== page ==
Facts show Fax machine vulnerability “FAXSPLOIT” can allow hackers into your network.

Facts show Fax machine vulnerability “FAXSPLOIT” can allow hackers into your network.

At this year’s DEF CON cyber security event, security researches demonstrated that by using a telephone line they could send a fax that would enable them to access and gain complete control of the recipient’s fax machine and any connected network.

Are ALL fax machines vulnerable? If a fax machine can connect to your network through an Ethernet or Wi-Fi connection, it is potentially vulnerable. Notice that I said “can connect” - your connectable fax machine can still be owned by the hackers without being connected to a network. Anything you send and receive on it could potentially fall into the hands of the attackers through the outbound use of the phone line.

While this one demonstration exploited an HP All-In-One printer/scanner/fax machine, this type of attack could theoretically be used against network connected fax machines from any manufacturer. HP has already supplied a patch to close this one vulnerability, but how many people have not applied the patch? How many other potential vulnerabilities exist like this one? From the research, it appears that this will continue to be a cat and mouse game of finding and closing loopholes, just as it is with PC’s and other devices and software.

So how do you protect yourself and your network? The first step is to add your fax machines to your cyber security risk assessment. Here are some other things to consider:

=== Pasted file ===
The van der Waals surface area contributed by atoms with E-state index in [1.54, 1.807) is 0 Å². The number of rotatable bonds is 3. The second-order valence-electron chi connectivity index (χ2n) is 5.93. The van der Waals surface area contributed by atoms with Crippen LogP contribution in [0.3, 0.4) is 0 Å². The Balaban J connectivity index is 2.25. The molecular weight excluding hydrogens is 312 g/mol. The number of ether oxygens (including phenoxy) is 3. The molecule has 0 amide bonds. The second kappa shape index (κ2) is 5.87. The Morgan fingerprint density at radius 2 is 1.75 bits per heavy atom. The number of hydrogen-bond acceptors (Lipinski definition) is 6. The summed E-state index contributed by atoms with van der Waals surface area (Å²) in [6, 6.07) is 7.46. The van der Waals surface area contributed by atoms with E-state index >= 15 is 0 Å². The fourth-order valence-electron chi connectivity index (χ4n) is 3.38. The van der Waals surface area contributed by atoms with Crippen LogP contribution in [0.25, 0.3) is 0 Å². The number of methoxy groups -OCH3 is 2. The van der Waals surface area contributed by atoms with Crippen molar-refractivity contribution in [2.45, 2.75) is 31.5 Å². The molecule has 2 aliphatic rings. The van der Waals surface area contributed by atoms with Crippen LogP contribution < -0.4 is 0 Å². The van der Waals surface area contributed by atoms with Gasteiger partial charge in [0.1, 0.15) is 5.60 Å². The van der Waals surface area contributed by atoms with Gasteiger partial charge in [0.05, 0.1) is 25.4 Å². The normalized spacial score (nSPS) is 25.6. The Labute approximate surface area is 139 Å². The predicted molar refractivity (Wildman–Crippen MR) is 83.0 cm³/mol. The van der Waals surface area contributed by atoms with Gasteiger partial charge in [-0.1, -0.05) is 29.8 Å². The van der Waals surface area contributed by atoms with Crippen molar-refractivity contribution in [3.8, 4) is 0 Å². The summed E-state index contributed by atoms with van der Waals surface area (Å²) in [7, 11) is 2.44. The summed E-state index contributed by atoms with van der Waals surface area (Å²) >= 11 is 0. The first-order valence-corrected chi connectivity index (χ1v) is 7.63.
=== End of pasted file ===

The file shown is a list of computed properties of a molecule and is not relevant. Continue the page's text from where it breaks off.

• Are fax machines included on your IT asset list and part of your IT network diagram?
  • Assess the type of information you receive by fax, can it be changed to email?
  • Does the fax machine need Wi-Fi or Ethernet connect ability?
  • Can you implement a cloud or hosted fax solution to mitigate risk?
  • Can you isolate it to its own subnet/VLAN to keep the potential impact low?
  • Can you implement IDS/IPS/SIEM or some other type of Managed Detection and Response?

If fax machines require network connectivity, and you must have them on your LAN, we strongly recommend that you put them on a segregated VLAN, with a firewall between them and the rest of your network. This type of network segmentation is a strategy that can help you reduce risks without dramatically changing current business processes for end users.

If you want a third-party risk assessment, or if you want to implement a solution to prevent these kinds of attacks, we can help. Verteks has a great Managed Detection and Response service with 24/7 alert monitoring and threat hunting services. We can help you get proactive about hunting for and eliminating threats before they can impact you.